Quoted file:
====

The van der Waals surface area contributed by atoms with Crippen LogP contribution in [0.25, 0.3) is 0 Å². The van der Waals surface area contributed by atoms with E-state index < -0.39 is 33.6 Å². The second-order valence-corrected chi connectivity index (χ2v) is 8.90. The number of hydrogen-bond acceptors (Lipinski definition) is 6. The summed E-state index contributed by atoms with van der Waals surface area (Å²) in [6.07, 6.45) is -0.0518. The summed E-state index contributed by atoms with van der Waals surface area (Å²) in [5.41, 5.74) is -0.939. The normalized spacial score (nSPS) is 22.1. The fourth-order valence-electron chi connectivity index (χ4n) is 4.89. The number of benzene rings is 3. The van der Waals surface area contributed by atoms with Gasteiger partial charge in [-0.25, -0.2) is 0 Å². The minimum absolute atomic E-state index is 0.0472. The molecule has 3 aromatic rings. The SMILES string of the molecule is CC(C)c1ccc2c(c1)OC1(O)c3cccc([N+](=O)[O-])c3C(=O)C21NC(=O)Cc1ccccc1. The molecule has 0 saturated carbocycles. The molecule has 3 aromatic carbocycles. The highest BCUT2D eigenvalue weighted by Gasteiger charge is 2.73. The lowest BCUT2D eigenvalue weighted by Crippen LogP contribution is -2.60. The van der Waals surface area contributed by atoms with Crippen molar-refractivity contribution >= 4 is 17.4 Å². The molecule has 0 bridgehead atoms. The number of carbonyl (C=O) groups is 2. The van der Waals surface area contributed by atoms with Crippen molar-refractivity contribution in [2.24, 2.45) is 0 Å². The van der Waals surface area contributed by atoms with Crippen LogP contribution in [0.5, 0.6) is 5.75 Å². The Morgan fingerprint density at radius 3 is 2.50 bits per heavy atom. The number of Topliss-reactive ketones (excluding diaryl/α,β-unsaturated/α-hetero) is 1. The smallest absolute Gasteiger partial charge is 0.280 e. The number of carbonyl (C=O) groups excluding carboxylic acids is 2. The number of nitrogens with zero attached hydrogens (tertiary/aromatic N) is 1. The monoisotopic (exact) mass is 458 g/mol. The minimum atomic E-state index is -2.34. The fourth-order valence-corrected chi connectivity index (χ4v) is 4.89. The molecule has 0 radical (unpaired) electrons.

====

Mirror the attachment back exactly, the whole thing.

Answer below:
The van der Waals surface area contributed by atoms with Crippen LogP contribution in [0.25, 0.3) is 0 Å². The van der Waals surface area contributed by atoms with E-state index < -0.39 is 33.6 Å². The second-order valence-corrected chi connectivity index (χ2v) is 8.90. The number of hydrogen-bond acceptors (Lipinski definition) is 6. The summed E-state index contributed by atoms with van der Waals surface area (Å²) in [6.07, 6.45) is -0.0518. The summed E-state index contributed by atoms with van der Waals surface area (Å²) in [5.41, 5.74) is -0.939. The normalized spacial score (nSPS) is 22.1. The fourth-order valence-electron chi connectivity index (χ4n) is 4.89. The number of benzene rings is 3. The van der Waals surface area contributed by atoms with Gasteiger partial charge in [-0.25, -0.2) is 0 Å². The minimum absolute atomic E-state index is 0.0472. The molecule has 3 aromatic rings. The SMILES string of the molecule is CC(C)c1ccc2c(c1)OC1(O)c3cccc([N+](=O)[O-])c3C(=O)C21NC(=O)Cc1ccccc1. The molecule has 0 saturated carbocycles. The molecule has 3 aromatic carbocycles. The highest BCUT2D eigenvalue weighted by Gasteiger charge is 2.73. The lowest BCUT2D eigenvalue weighted by Crippen LogP contribution is -2.60. The van der Waals surface area contributed by atoms with Crippen molar-refractivity contribution >= 4 is 17.4 Å². The molecule has 0 bridgehead atoms. The number of carbonyl (C=O) groups is 2. The van der Waals surface area contributed by atoms with Crippen molar-refractivity contribution in [2.24, 2.45) is 0 Å². The van der Waals surface area contributed by atoms with Crippen LogP contribution in [0.5, 0.6) is 5.75 Å². The Morgan fingerprint density at radius 3 is 2.50 bits per heavy atom. The number of Topliss-reactive ketones (excluding diaryl/α,β-unsaturated/α-hetero) is 1. The smallest absolute Gasteiger partial charge is 0.280 e. The number of carbonyl (C=O) groups excluding carboxylic acids is 2. The number of nitrogens with zero attached hydrogens (tertiary/aromatic N) is 1. The monoisotopic (exact) mass is 458 g/mol. The minimum atomic E-state index is -2.34. The fourth-order valence-corrected chi connectivity index (χ4v) is 4.89. The molecule has 0 radical (unpaired) electrons.